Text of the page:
Defaunation can also result in co-extinctions. For example, many animals are ecologically connected to plant species, who may depend on them for pollination or seed dispersal. But if you lose the animal species—or if its population drops below a certain threshold—plants are likely to vanish as well.
“Who would have thought that just defaunation would have all these dramatic consequences? But it can be a vicious circle,” Dirzo noted.
The causes behind defaunation are clear and have been for decades: habitat loss including deforestation; overexploitation of species for bushmeat, medicine, or trophies; and invasive species rank as the big three according to the paper.
“None of these major drivers have been effectively mitigated at the global scale. Rather, all show increasing trajectories in recent decades,” the scientists write in the paper.
Worse still, the paper warns that “climate disruption” could eclipse all of these as a driver of mass extinction in the near-future.
Native to Madagascar, the radiated tortoise is currently listed as Critically Endangered. Photo by: Rhett A. Butler.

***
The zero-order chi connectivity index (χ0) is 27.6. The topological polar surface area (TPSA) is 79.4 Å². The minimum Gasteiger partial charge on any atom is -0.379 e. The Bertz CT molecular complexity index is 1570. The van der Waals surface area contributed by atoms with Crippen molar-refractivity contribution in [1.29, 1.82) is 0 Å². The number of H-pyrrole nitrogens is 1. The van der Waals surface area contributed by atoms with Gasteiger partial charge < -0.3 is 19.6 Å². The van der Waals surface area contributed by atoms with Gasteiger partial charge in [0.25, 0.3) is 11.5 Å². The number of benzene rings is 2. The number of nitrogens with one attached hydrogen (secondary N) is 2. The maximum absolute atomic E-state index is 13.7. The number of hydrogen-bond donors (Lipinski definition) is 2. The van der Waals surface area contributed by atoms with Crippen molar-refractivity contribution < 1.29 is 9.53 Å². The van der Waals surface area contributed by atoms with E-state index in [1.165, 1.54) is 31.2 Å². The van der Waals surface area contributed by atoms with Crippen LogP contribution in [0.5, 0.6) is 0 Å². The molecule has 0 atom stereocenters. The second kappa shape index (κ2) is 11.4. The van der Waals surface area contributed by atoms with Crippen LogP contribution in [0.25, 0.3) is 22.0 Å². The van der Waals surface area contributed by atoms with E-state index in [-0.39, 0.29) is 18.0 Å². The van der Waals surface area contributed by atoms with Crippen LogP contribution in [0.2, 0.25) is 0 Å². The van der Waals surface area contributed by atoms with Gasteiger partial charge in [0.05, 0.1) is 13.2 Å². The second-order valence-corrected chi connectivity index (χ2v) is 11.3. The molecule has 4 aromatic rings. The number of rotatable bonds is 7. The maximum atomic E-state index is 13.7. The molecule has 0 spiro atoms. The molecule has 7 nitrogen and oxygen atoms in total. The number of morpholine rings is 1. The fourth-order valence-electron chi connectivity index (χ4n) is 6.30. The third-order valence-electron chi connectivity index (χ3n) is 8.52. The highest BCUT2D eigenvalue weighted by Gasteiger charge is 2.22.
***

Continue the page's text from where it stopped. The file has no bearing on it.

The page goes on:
So, what can we do?
“Two critical drivers of defaunation can and should be addressed as soon as possible: over-exploitation (consider the case of illegal trading and hunting, currently in the order of tens of millions of animals killed per year) and habitat destruction via land use change (deforestation, fragmentation),” Dirzo told mongabay.com. “These drivers could be addressed and help us buy time to start addressing the other drivers, particularly climatic disruption as we move forward.”
Repairing—as much to our ability—damaged ecosystems may become controversial as well. Another paper in the issue recommends radical conservation measures, such as introducing non-native species environments in order to take-over the ecological roles of already-lost species.
- Rodolfo Dirzo, Hillary S. Young, Mauro Galetti, Gerardo Ceballos, Nick J. B. Isaac, Ben Collen. (2014) Defaunation in the Anthropocene. Science.
Surrounded by exotic meats, a vendor reaches for live bamboo rat in a bushmeat market in Laos. Photo by: Rhett A. Butler.